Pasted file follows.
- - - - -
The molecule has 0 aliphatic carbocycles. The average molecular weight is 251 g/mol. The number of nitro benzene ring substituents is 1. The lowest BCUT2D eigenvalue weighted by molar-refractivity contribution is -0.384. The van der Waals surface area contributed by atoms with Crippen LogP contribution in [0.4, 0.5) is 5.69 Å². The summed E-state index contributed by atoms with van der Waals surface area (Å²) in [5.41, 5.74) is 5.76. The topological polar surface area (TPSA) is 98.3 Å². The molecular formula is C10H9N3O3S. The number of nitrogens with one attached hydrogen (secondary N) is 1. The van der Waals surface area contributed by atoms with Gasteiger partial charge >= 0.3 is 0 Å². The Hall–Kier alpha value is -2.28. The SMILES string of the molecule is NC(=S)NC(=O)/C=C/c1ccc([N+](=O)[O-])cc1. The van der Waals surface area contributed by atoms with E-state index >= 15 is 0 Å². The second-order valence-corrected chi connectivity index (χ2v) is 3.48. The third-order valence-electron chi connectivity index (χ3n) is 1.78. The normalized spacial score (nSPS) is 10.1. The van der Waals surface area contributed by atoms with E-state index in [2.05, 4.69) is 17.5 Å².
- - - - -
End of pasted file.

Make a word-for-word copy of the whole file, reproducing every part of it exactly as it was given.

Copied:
The molecule has 0 aliphatic carbocycles. The average molecular weight is 251 g/mol. The number of nitro benzene ring substituents is 1. The lowest BCUT2D eigenvalue weighted by molar-refractivity contribution is -0.384. The van der Waals surface area contributed by atoms with Crippen LogP contribution in [0.4, 0.5) is 5.69 Å². The summed E-state index contributed by atoms with van der Waals surface area (Å²) in [5.41, 5.74) is 5.76. The topological polar surface area (TPSA) is 98.3 Å². The molecular formula is C10H9N3O3S. The number of nitrogens with one attached hydrogen (secondary N) is 1. The van der Waals surface area contributed by atoms with Gasteiger partial charge >= 0.3 is 0 Å². The Hall–Kier alpha value is -2.28. The SMILES string of the molecule is NC(=S)NC(=O)/C=C/c1ccc([N+](=O)[O-])cc1. The van der Waals surface area contributed by atoms with E-state index >= 15 is 0 Å². The second-order valence-corrected chi connectivity index (χ2v) is 3.48. The third-order valence-electron chi connectivity index (χ3n) is 1.78. The normalized spacial score (nSPS) is 10.1. The van der Waals surface area contributed by atoms with E-state index in [2.05, 4.69) is 17.5 Å².